Back to School
I love watching all my friends with children post their first day of school photos on Facebook/Instagram during August. Seeing the smiles from their precious children fills me with hope and excitement on their behalf.
For the past twelve years, I was the teacher returning to school, anxious to meet my new students and ready to engage and challenge them. Its been bittersweet watching all the photos this year because it has made me miss my students and school.
I've known since the end of January that I wasn't going to be returning to the classroom this fall and you might think that after 8 months I would have come to terms with that decision, but change is hard and even though I embrace change, I am struggling with this one.
This summer has been appropriately busy for me (curriculum writing, teaching workshops, taken two college courses, family reunion, etc.), and if I had been returning to the classroom, I would have spent the last few weeks prepping for my classes and spending time in my classroom getting ready. Instead, this is what I've done:
- Moved to College Station
- Settled into my new house (living with my parents)
- Purchased all my textbooks--and yes, began to read them (might as well get a jump start)
- Baked cookies and played games with my adorable niece
- Seen several movies (go see Crazy Rich Asians)
- Started designing a yearbook made up of all my photos and paraphernalia I kept from my time teaching. I've even gone so far as to rip apart all of the last 12 years worth of yearbooks and scan the photos of the students I've taught as part of this creation.
- Back to school shopping
- I've gone through every single screenshot I've taken on my phone in the last 7 years (I'm not kidding--I've been a little bored)
- Allowed my anxiety to grow frantically out of control (I'm not used to this much downtime)
Rationally, I've measured my anxiety into two parts: academic and social--2/3rds of my fear is about the social aspect of the program, and only 1/3rd of my concern is dealing with the coursework. Unlike my classmates, I live next door to one of the professors in the business school (aka - my brother Steve), and if I am desperate for some extra academic help, I can ask him. The real shift for me is going from teaching millennials-- to working with them. As a natural introvert, reentering college and then eventually the corporate world will push me to be more assertive and direct. I will also get the opportunity to practice my networking skills (I am trying to sound positive, but these are some of my least favorite things to do). I've also been anxious about money. I am currently unemployed for the first time since I was 16--and I will need some sort of part-time work to help me live while I am in school.
Technically, my classes don't begin until next Monday, (Aug. 27) but given that my orientation started today--I thought I would officially hail myself as going 'back to school.'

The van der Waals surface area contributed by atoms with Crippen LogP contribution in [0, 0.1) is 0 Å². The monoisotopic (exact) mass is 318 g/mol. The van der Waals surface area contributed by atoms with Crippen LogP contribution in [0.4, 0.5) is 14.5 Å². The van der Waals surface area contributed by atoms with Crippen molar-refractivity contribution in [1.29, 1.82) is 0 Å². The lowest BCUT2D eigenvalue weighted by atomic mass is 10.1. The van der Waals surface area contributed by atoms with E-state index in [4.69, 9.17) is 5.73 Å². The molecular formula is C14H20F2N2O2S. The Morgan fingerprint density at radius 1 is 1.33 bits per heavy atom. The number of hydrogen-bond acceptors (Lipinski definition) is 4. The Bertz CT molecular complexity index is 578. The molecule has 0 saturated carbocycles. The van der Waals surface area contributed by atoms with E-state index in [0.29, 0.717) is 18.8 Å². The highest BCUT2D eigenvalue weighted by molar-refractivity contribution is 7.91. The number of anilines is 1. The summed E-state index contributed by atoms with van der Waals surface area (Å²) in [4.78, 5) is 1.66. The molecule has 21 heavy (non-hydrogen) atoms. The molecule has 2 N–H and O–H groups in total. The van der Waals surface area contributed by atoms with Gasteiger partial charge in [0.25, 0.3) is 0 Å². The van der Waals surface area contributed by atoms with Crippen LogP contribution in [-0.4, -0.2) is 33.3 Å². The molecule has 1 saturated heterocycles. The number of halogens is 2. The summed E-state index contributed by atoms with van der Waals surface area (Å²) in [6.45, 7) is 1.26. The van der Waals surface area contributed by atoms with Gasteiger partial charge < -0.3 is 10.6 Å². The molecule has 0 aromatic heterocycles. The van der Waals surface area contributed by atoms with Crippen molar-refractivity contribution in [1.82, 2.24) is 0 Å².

This morning I had planned to arrive 30 minutes early, I wanted to make sure I found a decent parking spot and that I had plenty of time to navigate to the correct building--but I didn't have my morning routine down, and I arrived exactly on time--not the relaxing start I had wanted.
I met all the people in my program including my classmates (they are all young and attractive) and the professors. I met my Talent Acquisition professor last Saturday, as he is also the leader of my religious congregation at Church. He is very friendly and complimentary of the program and the people with which I will work.
As far as I can measure, everyone is extraordinarily lovely--but given I'm the clear outlier in the group--getting to the point where I feel I "belong" might take me some time.
Now to turn all of my ramblings into something more constructive, what to do about my feelings and this change. I've come up with a three system plan to help me manage the first few weeks (as I know things will get more comfortable with time).
1. Turn the social interactions into a game. Each day I will challenge myself to engage with at least five people and actively seek out anyone that seems a little shy. When social interactions don't go as smoothly as I had hoped, then I can reflect and change my strategy for the next time. At the forefront of all of these social interactions, I want to come off as warm and friendly. (Trying to avoid turning into the "know-it-all" because of my age and work experience)
2. Be proactive with my coursework--ask more questions than I usually do, seek out those that seem to have an excellent grasp of things for which I am struggling, and sit near the front of the class.
3. Have fun and lean into this experience. I am a thinker and have a tendency to over analyze everything--but I want to enjoy this time and see all of the beauty that is ahead of me.
Do you have any significant changes on the horizon? If so, how are you dealing with them? Any advice?